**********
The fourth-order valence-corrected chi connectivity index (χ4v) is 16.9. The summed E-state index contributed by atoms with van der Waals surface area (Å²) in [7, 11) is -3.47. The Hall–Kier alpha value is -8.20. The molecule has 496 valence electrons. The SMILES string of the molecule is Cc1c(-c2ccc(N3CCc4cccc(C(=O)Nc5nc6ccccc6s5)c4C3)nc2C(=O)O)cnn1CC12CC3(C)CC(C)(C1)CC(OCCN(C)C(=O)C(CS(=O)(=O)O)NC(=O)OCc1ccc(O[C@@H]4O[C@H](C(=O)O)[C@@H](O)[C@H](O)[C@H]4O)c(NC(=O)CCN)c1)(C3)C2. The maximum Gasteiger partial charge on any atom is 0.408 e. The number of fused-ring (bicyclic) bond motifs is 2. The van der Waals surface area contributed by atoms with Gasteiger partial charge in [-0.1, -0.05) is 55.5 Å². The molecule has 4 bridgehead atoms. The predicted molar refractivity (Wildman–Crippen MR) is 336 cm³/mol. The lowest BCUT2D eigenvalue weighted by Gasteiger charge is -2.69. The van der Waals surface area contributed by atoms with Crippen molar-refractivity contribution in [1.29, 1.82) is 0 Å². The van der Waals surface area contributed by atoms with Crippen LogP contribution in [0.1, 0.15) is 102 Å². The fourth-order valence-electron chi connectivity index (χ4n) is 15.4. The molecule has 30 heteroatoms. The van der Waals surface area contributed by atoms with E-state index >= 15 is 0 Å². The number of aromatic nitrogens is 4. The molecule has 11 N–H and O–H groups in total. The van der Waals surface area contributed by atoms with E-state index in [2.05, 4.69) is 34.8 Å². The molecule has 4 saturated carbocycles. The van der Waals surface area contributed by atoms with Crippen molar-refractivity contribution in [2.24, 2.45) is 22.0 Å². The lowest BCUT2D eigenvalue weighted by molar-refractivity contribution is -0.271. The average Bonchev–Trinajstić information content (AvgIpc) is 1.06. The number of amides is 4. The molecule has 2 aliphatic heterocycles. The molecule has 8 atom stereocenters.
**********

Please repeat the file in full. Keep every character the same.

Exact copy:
The fourth-order valence-corrected chi connectivity index (χ4v) is 16.9. The summed E-state index contributed by atoms with van der Waals surface area (Å²) in [7, 11) is -3.47. The Hall–Kier alpha value is -8.20. The molecule has 496 valence electrons. The SMILES string of the molecule is Cc1c(-c2ccc(N3CCc4cccc(C(=O)Nc5nc6ccccc6s5)c4C3)nc2C(=O)O)cnn1CC12CC3(C)CC(C)(C1)CC(OCCN(C)C(=O)C(CS(=O)(=O)O)NC(=O)OCc1ccc(O[C@@H]4O[C@H](C(=O)O)[C@@H](O)[C@H](O)[C@H]4O)c(NC(=O)CCN)c1)(C3)C2. The maximum Gasteiger partial charge on any atom is 0.408 e. The number of fused-ring (bicyclic) bond motifs is 2. The van der Waals surface area contributed by atoms with Gasteiger partial charge in [-0.1, -0.05) is 55.5 Å². The molecule has 4 bridgehead atoms. The predicted molar refractivity (Wildman–Crippen MR) is 336 cm³/mol. The lowest BCUT2D eigenvalue weighted by Gasteiger charge is -2.69. The van der Waals surface area contributed by atoms with Crippen molar-refractivity contribution in [1.29, 1.82) is 0 Å². The van der Waals surface area contributed by atoms with Crippen LogP contribution in [0.1, 0.15) is 102 Å². The fourth-order valence-electron chi connectivity index (χ4n) is 15.4. The molecule has 30 heteroatoms. The van der Waals surface area contributed by atoms with E-state index >= 15 is 0 Å². The number of aromatic nitrogens is 4. The molecule has 11 N–H and O–H groups in total. The van der Waals surface area contributed by atoms with E-state index in [2.05, 4.69) is 34.8 Å². The molecule has 4 saturated carbocycles. The van der Waals surface area contributed by atoms with Crippen molar-refractivity contribution in [2.24, 2.45) is 22.0 Å². The lowest BCUT2D eigenvalue weighted by molar-refractivity contribution is -0.271. The average Bonchev–Trinajstić information content (AvgIpc) is 1.06. The number of amides is 4. The molecule has 2 aliphatic heterocycles. The molecule has 8 atom stereocenters.